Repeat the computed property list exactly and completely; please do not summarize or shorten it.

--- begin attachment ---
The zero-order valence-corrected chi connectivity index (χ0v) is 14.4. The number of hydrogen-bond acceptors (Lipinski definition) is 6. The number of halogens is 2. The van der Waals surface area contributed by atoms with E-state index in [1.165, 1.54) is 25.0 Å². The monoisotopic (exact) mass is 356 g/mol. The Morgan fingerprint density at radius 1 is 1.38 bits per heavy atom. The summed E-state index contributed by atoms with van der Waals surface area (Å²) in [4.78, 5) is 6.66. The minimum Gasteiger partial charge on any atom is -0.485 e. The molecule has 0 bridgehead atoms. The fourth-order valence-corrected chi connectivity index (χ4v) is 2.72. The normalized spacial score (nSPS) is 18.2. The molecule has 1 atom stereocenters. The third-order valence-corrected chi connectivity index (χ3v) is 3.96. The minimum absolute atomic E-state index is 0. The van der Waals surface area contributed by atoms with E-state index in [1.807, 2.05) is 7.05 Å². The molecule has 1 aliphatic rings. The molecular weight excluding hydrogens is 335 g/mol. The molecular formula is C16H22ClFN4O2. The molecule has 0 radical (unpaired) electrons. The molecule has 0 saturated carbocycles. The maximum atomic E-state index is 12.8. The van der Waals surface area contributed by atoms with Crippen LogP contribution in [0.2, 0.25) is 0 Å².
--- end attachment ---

The zero-order valence-corrected chi connectivity index (χ0v) is 14.4. The number of hydrogen-bond acceptors (Lipinski definition) is 6. The number of halogens is 2. The van der Waals surface area contributed by atoms with E-state index in [1.165, 1.54) is 25.0 Å². The monoisotopic (exact) mass is 356 g/mol. The Morgan fingerprint density at radius 1 is 1.38 bits per heavy atom. The summed E-state index contributed by atoms with van der Waals surface area (Å²) in [4.78, 5) is 6.66. The minimum Gasteiger partial charge on any atom is -0.485 e. The molecule has 0 bridgehead atoms. The fourth-order valence-corrected chi connectivity index (χ4v) is 2.72. The normalized spacial score (nSPS) is 18.2. The molecule has 1 atom stereocenters. The third-order valence-corrected chi connectivity index (χ3v) is 3.96. The minimum absolute atomic E-state index is 0. The van der Waals surface area contributed by atoms with E-state index in [1.807, 2.05) is 7.05 Å². The molecule has 1 aliphatic rings. The molecular weight excluding hydrogens is 335 g/mol. The molecular formula is C16H22ClFN4O2. The molecule has 0 radical (unpaired) electrons. The molecule has 0 saturated carbocycles. The maximum atomic E-state index is 12.8. The van der Waals surface area contributed by atoms with Crippen LogP contribution in [0.2, 0.25) is 0 Å².